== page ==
OLR Bill Analysis
AN ACT CONCERNING THE USE OF CRIMINAL CONVICTION INFORMATION.
The law prohibits an employer (including its agent, representative, or designee) from denying employment to a prospective employee, or discharging or discriminating against a current employee, solely because the employee (1) had certain arrests, criminal charges, or convictions with legally erased records or (2) received a provisional pardon from the Board of Pardons and Paroles. This bill allows prospective and current employees to bring a civil suit against an employer that violates, or aids in the violation of, this law. It makes the employer liable for damages, attorney's fees, and costs. Existing law, unchanged by the bill, allows the Department of Labor to levy a $300 civil penalty for violations.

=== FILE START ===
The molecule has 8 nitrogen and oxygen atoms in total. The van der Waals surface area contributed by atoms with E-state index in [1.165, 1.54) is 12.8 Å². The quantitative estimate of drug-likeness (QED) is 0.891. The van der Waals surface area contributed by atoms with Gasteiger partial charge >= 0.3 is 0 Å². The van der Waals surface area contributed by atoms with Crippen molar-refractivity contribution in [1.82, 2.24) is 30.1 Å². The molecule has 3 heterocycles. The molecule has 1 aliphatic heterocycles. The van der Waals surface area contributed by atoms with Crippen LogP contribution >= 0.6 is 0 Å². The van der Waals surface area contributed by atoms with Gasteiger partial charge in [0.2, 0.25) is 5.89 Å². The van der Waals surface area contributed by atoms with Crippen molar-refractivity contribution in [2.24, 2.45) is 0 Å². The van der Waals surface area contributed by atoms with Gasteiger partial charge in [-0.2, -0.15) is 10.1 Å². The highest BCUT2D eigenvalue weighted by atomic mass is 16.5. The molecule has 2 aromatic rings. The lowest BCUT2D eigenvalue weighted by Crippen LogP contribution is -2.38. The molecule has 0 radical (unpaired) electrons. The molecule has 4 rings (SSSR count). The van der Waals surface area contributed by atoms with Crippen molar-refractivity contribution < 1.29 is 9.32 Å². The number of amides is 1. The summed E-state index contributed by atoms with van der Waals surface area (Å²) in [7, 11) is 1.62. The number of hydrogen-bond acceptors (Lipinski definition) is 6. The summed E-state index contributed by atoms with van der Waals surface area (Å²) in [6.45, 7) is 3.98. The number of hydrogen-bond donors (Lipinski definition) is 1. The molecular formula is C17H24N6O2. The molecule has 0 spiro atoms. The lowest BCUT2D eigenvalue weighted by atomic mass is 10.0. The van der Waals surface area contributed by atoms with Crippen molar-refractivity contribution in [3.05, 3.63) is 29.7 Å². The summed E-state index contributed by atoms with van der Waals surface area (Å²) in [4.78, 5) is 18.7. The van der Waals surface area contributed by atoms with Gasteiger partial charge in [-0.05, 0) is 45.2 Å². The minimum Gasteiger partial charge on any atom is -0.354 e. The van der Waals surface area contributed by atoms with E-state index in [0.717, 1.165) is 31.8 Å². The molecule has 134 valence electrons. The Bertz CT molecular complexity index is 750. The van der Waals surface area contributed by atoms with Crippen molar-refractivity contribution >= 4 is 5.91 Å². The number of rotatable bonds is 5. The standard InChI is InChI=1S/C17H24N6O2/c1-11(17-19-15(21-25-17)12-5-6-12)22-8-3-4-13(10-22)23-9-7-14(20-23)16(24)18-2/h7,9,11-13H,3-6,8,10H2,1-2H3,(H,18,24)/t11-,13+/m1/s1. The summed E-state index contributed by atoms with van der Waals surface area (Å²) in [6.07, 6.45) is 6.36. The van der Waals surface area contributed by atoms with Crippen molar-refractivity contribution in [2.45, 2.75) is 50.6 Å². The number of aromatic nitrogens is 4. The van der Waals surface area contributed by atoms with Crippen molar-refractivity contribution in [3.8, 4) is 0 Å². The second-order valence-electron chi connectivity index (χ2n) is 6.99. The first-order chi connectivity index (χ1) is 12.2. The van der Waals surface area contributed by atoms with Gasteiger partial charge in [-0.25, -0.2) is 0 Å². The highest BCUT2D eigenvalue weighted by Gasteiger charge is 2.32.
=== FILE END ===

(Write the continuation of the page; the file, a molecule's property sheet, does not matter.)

EFFECTIVE DATE: October 1, 2013
Erased Records and Employee Protection
The law protecting employees with erased records covers an employee whose police and court records were erased because the employee was (1) convicted as a child delinquent, adjudicated as a member of a family with service needs, and subsequently discharged from supervision under certain conditions; (2) adjudicated a youthful offender and subsequently discharged from supervision under certain conditions; or (3) found not guilty, had charges nolled or dismissed, or received an absolute pardon (CGS § 31-51i).
The Board of Pardons and Paroles can issue a provisional pardon to an eligible offender to relieve him or her of certain barriers to employment or obtaining a credential (such as an occupational license) resulting from a criminal conviction. It does not erase the conviction record or relieve related disclosure requirements.
Labor and Public Employees Committee